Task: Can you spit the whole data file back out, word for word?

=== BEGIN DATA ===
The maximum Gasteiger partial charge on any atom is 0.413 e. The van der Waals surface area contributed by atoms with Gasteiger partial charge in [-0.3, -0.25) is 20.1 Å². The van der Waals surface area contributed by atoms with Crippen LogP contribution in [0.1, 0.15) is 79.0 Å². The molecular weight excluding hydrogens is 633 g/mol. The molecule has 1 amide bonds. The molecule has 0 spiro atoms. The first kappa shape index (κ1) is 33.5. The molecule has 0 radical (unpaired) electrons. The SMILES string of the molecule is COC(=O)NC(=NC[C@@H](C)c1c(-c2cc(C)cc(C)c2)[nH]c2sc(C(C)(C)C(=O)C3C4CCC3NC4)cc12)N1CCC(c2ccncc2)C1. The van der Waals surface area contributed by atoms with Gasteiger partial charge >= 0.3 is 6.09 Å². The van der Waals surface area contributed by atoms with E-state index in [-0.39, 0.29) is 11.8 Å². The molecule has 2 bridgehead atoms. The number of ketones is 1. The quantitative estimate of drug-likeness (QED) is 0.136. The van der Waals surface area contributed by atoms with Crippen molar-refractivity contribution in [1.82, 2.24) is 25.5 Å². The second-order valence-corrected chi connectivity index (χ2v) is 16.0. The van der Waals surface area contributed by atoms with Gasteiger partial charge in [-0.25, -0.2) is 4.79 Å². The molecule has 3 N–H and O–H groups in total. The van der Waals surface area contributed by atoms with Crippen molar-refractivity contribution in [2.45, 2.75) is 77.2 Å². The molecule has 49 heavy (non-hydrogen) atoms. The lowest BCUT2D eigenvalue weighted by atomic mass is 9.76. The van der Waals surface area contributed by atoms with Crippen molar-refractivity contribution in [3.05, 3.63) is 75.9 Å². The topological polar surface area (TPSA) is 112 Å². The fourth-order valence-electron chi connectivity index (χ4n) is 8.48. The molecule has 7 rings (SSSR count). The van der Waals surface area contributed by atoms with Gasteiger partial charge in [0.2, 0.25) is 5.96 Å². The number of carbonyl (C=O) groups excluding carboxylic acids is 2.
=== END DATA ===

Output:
The maximum Gasteiger partial charge on any atom is 0.413 e. The van der Waals surface area contributed by atoms with Gasteiger partial charge in [-0.3, -0.25) is 20.1 Å². The van der Waals surface area contributed by atoms with Crippen LogP contribution in [0.1, 0.15) is 79.0 Å². The molecular weight excluding hydrogens is 633 g/mol. The molecule has 1 amide bonds. The molecule has 0 spiro atoms. The first kappa shape index (κ1) is 33.5. The molecule has 0 radical (unpaired) electrons. The SMILES string of the molecule is COC(=O)NC(=NC[C@@H](C)c1c(-c2cc(C)cc(C)c2)[nH]c2sc(C(C)(C)C(=O)C3C4CCC3NC4)cc12)N1CCC(c2ccncc2)C1. The van der Waals surface area contributed by atoms with Gasteiger partial charge >= 0.3 is 6.09 Å². The van der Waals surface area contributed by atoms with E-state index in [-0.39, 0.29) is 11.8 Å². The molecule has 2 bridgehead atoms. The number of ketones is 1. The quantitative estimate of drug-likeness (QED) is 0.136. The van der Waals surface area contributed by atoms with Crippen molar-refractivity contribution in [1.82, 2.24) is 25.5 Å². The second-order valence-corrected chi connectivity index (χ2v) is 16.0. The van der Waals surface area contributed by atoms with Gasteiger partial charge in [-0.25, -0.2) is 4.79 Å². The molecule has 3 N–H and O–H groups in total. The van der Waals surface area contributed by atoms with Crippen molar-refractivity contribution in [2.45, 2.75) is 77.2 Å². The molecule has 49 heavy (non-hydrogen) atoms. The lowest BCUT2D eigenvalue weighted by atomic mass is 9.76. The van der Waals surface area contributed by atoms with Crippen molar-refractivity contribution in [3.05, 3.63) is 75.9 Å². The topological polar surface area (TPSA) is 112 Å². The fourth-order valence-electron chi connectivity index (χ4n) is 8.48. The molecule has 7 rings (SSSR count). The van der Waals surface area contributed by atoms with Gasteiger partial charge in [0.2, 0.25) is 5.96 Å². The number of carbonyl (C=O) groups excluding carboxylic acids is 2.